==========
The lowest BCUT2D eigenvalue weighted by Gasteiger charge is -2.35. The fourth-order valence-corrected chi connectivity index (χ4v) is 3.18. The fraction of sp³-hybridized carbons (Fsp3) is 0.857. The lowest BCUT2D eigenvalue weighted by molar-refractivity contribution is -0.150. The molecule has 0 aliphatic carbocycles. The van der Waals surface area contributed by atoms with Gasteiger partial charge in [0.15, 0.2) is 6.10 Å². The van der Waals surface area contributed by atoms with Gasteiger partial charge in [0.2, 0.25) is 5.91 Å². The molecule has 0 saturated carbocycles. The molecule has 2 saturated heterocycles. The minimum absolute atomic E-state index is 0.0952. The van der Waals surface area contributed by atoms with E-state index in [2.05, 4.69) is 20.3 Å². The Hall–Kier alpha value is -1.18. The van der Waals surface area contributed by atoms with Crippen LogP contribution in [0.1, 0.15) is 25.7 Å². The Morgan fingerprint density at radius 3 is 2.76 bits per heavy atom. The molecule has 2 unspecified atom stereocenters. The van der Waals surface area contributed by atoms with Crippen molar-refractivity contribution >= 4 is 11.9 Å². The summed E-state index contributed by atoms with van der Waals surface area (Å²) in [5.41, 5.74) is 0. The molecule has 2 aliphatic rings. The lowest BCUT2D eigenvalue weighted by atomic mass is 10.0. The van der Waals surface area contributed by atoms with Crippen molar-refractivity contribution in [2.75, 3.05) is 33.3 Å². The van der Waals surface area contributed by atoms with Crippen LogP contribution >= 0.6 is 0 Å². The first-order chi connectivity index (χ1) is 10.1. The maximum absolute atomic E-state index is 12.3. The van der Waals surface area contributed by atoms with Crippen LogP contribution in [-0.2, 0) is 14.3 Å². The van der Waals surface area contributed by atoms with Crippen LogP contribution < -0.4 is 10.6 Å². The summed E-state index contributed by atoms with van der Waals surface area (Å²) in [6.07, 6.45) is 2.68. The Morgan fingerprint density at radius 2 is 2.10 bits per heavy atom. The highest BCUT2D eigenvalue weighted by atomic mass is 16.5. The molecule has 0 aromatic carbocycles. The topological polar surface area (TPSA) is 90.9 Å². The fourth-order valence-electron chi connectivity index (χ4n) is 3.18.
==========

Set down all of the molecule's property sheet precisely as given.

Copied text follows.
The lowest BCUT2D eigenvalue weighted by Gasteiger charge is -2.35. The fourth-order valence-corrected chi connectivity index (χ4v) is 3.18. The fraction of sp³-hybridized carbons (Fsp3) is 0.857. The lowest BCUT2D eigenvalue weighted by molar-refractivity contribution is -0.150. The molecule has 0 aliphatic carbocycles. The van der Waals surface area contributed by atoms with Gasteiger partial charge in [0.15, 0.2) is 6.10 Å². The van der Waals surface area contributed by atoms with Gasteiger partial charge in [0.2, 0.25) is 5.91 Å². The molecule has 0 saturated carbocycles. The molecule has 2 saturated heterocycles. The minimum absolute atomic E-state index is 0.0952. The van der Waals surface area contributed by atoms with E-state index in [2.05, 4.69) is 20.3 Å². The Hall–Kier alpha value is -1.18. The van der Waals surface area contributed by atoms with Crippen LogP contribution in [0.1, 0.15) is 25.7 Å². The Morgan fingerprint density at radius 3 is 2.76 bits per heavy atom. The molecule has 2 unspecified atom stereocenters. The van der Waals surface area contributed by atoms with Crippen molar-refractivity contribution >= 4 is 11.9 Å². The summed E-state index contributed by atoms with van der Waals surface area (Å²) in [5.41, 5.74) is 0. The molecule has 2 aliphatic rings. The lowest BCUT2D eigenvalue weighted by atomic mass is 10.0. The van der Waals surface area contributed by atoms with Crippen molar-refractivity contribution in [2.75, 3.05) is 33.3 Å². The van der Waals surface area contributed by atoms with Crippen LogP contribution >= 0.6 is 0 Å². The first-order chi connectivity index (χ1) is 10.1. The maximum absolute atomic E-state index is 12.3. The van der Waals surface area contributed by atoms with Crippen LogP contribution in [-0.2, 0) is 14.3 Å². The van der Waals surface area contributed by atoms with Crippen LogP contribution < -0.4 is 10.6 Å². The summed E-state index contributed by atoms with van der Waals surface area (Å²) in [6.07, 6.45) is 2.68. The Morgan fingerprint density at radius 2 is 2.10 bits per heavy atom. The highest BCUT2D eigenvalue weighted by atomic mass is 16.5. The molecule has 0 aromatic carbocycles. The topological polar surface area (TPSA) is 90.9 Å². The fourth-order valence-electron chi connectivity index (χ4n) is 3.18.